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Located at 17 John St. in Millerton, Gilded Moon Framing owners Paul and Jill Choma paid homage to the reopening of small businesses in New York state with a sign stating, “We are Small Business.” Photo submitted

Businesses rejoice in reopening their doors

HARLEM VALLEY — Heeding the guidelines issued by New York state and taking the necessary precautions for keeping themselves and their customers safe, local businesses across the region are taking the first steps to reopening their doors to the public. Though it’s clear they’ll be operating under a new normal, businesses are doing their utmost to stay safe while trying to resume operations and regain some of the revenues they’ve lost since being shut down by Governor Andrew Cuomo’s New York State on PAUSE Executive Order issued in March to prevent the spread of the deadly coronavirus.

Prepared to offer local business owners guidance for reopening their doors and retaining customers at this time, the Hudson Valley Economic Development Corporation held a “Back to Business: Ready for the Big Comeback!” webinar in May. To learn more about the webinar, see Webinar suggests how to get Back to Business in Dutchess County for the full story.

To help protect New Yorkers and continue to slow the spread of COVID-19, Cuomo issued another Executive Order on May 28, to allow business owners to deny entry to anyone who refuses to wear a face mask or other face covering in their business. 

“When we’re talking about reopening stores and places of business, we’re giving the store owners the right to say ‘If you’re not wearing a mask, you can’t come in.’” Cuomo said. “That store owner has a right to protect themselves; that store owner has a right to protect the other patrons in that store. You don’t want to wear a mask, fine, but you don’t have a right to go into that store if that store owner doesn’t want you to.”

Rest assured, store owners across the Harlem Valley have been heeding that warning by making sure their employees and patrons are wearing masks and by exercising the proper health and safety protocols. 

Take, for instance, the Millbrook Antiques Center, which reopened to the public on Saturday, May 30. Six to 8 feet markers have been placed on the floor to keep people from mingling, and customers have been asked to proceed in a clockwise fashion throughout the store to avoid passing each other; signs have also been installed to have customers move in a single direction. A plexiglass shield has been installed at the front counter and hand sanitizer is available at the front of the store. Millbrook Antiques Center owner Tom McGeady said the door and hand rails out front will be cleaned with a sanitizing wipe each time someone comes out of the store, and the store itself will be cleaned top to bottom each day.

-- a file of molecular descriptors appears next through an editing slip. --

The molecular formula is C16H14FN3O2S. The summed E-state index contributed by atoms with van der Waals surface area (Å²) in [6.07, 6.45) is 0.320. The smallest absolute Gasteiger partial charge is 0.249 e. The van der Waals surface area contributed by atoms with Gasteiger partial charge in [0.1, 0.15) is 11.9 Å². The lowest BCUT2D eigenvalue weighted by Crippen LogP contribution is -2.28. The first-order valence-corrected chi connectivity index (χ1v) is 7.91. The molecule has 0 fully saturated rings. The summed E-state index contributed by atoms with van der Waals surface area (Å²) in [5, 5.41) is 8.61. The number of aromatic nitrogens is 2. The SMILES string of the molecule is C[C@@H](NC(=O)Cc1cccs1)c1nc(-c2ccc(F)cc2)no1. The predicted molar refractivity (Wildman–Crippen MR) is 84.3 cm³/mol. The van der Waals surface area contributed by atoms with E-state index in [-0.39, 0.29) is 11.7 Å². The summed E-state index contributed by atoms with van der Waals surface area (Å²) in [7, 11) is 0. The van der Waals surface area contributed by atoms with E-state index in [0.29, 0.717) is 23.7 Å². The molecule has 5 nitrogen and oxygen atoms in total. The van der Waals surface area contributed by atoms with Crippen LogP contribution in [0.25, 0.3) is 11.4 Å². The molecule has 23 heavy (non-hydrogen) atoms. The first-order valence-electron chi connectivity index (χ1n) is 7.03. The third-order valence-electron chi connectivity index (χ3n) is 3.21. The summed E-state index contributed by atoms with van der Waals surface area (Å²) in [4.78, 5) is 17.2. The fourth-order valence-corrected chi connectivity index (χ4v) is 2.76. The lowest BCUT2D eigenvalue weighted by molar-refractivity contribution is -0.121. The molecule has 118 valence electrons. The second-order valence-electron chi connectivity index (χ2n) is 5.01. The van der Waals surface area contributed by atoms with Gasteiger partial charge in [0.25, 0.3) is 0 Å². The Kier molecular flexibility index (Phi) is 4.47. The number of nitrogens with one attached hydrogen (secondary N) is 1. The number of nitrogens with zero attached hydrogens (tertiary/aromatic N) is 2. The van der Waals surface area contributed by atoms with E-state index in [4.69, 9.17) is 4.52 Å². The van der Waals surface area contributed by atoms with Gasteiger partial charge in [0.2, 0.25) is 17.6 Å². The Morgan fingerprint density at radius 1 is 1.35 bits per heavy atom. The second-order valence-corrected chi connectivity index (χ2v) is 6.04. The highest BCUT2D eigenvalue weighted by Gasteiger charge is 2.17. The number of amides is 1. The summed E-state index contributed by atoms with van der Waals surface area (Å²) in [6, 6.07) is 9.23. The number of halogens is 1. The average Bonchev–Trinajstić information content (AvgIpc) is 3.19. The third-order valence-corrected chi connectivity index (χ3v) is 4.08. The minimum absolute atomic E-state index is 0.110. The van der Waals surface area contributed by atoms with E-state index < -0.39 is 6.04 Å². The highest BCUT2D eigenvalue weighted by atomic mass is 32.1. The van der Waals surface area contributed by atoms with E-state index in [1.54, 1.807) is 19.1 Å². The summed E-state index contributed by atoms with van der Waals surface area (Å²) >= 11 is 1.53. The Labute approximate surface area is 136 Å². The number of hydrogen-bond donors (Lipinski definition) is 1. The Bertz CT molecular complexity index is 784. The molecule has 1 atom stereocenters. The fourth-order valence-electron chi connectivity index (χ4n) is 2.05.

As far as masks are concerned, McGeady said every customer is required to wear one. If patrons don’t have a mask, the store will supply one; if they won’t wear one, they will be refused entry. In terms of the number of employees working at the store, McGeady said he’ll be the only one operating the store until the state reaches Phase Two of reopening the economy.

When asked if he had any concerns about reopening, McGeady said, “I think we put everything in place that we could. I suppose there’s always that element of concern, but we have to open or close for good — that’s what we’re coming down to.”

In the village of Millerton, Elizabeth’s Jewelry and Fine Gifts reopened on Wednesday, May 29, for curbside pickup and drop off services. In addition to installing Plexiglas shields to create a barrier between the employee and customer at the register, a hand sanitizing station has been installed in the store and seating areas have been set up outside the business and on opposite ends of the store. Customers looking to drop off and pick up their jewelry for repairs have been asked to bring in their items in plastic bags.

When asked how business has been going so far, owner Elizabeth Trotta said the store’s received mostly drop offs for watch batteries and repairs. Seeing as the store’s received about four or five customers a day, business has been very slow to start. Though the store’s hours of operation have been reduced for its opening week, Trotta said she expects to expand the hours weekly. She has also reduced the workforce for the time being. 

Her other business in Millerton, Trotta’s Fine Wine & Spirits, also reopened on Thursday, May 29, with safety procedures similar to those implemented at Elizabeth’s Jewelry and Fine Gifts. To minimize contact among patrons, the store now has a self-serve station for people to pack their liquor, though Trotta said they can also use the store’s monitor to tell employees what they want to purchase.